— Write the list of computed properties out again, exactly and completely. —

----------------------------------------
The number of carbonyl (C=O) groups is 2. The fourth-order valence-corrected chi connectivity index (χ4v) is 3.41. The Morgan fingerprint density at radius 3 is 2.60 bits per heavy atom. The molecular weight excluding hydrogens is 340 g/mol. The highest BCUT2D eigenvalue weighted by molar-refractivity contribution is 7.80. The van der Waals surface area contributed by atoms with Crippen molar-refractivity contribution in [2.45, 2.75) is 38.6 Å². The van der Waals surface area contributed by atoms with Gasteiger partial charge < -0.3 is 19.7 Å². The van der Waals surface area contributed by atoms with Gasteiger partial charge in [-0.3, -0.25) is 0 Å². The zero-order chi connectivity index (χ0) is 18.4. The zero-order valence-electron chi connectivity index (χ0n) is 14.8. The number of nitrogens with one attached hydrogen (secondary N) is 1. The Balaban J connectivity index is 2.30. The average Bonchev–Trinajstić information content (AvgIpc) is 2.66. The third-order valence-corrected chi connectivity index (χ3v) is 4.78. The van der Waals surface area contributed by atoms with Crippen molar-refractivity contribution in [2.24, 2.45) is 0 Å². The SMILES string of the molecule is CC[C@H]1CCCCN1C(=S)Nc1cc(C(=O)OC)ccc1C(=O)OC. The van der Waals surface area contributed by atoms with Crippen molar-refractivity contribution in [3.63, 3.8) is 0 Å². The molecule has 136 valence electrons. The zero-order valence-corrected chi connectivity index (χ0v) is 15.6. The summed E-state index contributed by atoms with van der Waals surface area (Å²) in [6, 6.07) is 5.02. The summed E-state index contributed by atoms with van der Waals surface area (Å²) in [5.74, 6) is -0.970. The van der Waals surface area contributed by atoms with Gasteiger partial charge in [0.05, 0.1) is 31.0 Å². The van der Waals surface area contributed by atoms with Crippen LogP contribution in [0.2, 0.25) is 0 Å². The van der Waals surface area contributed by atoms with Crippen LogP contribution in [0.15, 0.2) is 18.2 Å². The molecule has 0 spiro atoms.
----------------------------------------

The number of carbonyl (C=O) groups is 2. The fourth-order valence-corrected chi connectivity index (χ4v) is 3.41. The Morgan fingerprint density at radius 3 is 2.60 bits per heavy atom. The molecular weight excluding hydrogens is 340 g/mol. The highest BCUT2D eigenvalue weighted by molar-refractivity contribution is 7.80. The van der Waals surface area contributed by atoms with Crippen molar-refractivity contribution in [2.45, 2.75) is 38.6 Å². The van der Waals surface area contributed by atoms with Gasteiger partial charge < -0.3 is 19.7 Å². The van der Waals surface area contributed by atoms with Gasteiger partial charge in [-0.3, -0.25) is 0 Å². The zero-order chi connectivity index (χ0) is 18.4. The zero-order valence-electron chi connectivity index (χ0n) is 14.8. The number of nitrogens with one attached hydrogen (secondary N) is 1. The Balaban J connectivity index is 2.30. The average Bonchev–Trinajstić information content (AvgIpc) is 2.66. The third-order valence-corrected chi connectivity index (χ3v) is 4.78. The van der Waals surface area contributed by atoms with Crippen molar-refractivity contribution in [2.24, 2.45) is 0 Å². The SMILES string of the molecule is CC[C@H]1CCCCN1C(=S)Nc1cc(C(=O)OC)ccc1C(=O)OC. The van der Waals surface area contributed by atoms with Crippen molar-refractivity contribution in [3.63, 3.8) is 0 Å². The molecule has 136 valence electrons. The zero-order valence-corrected chi connectivity index (χ0v) is 15.6. The summed E-state index contributed by atoms with van der Waals surface area (Å²) in [6, 6.07) is 5.02. The summed E-state index contributed by atoms with van der Waals surface area (Å²) in [5.74, 6) is -0.970. The van der Waals surface area contributed by atoms with Gasteiger partial charge in [0.05, 0.1) is 31.0 Å². The van der Waals surface area contributed by atoms with Crippen LogP contribution in [0.2, 0.25) is 0 Å². The van der Waals surface area contributed by atoms with Crippen LogP contribution in [0.15, 0.2) is 18.2 Å². The molecule has 0 spiro atoms.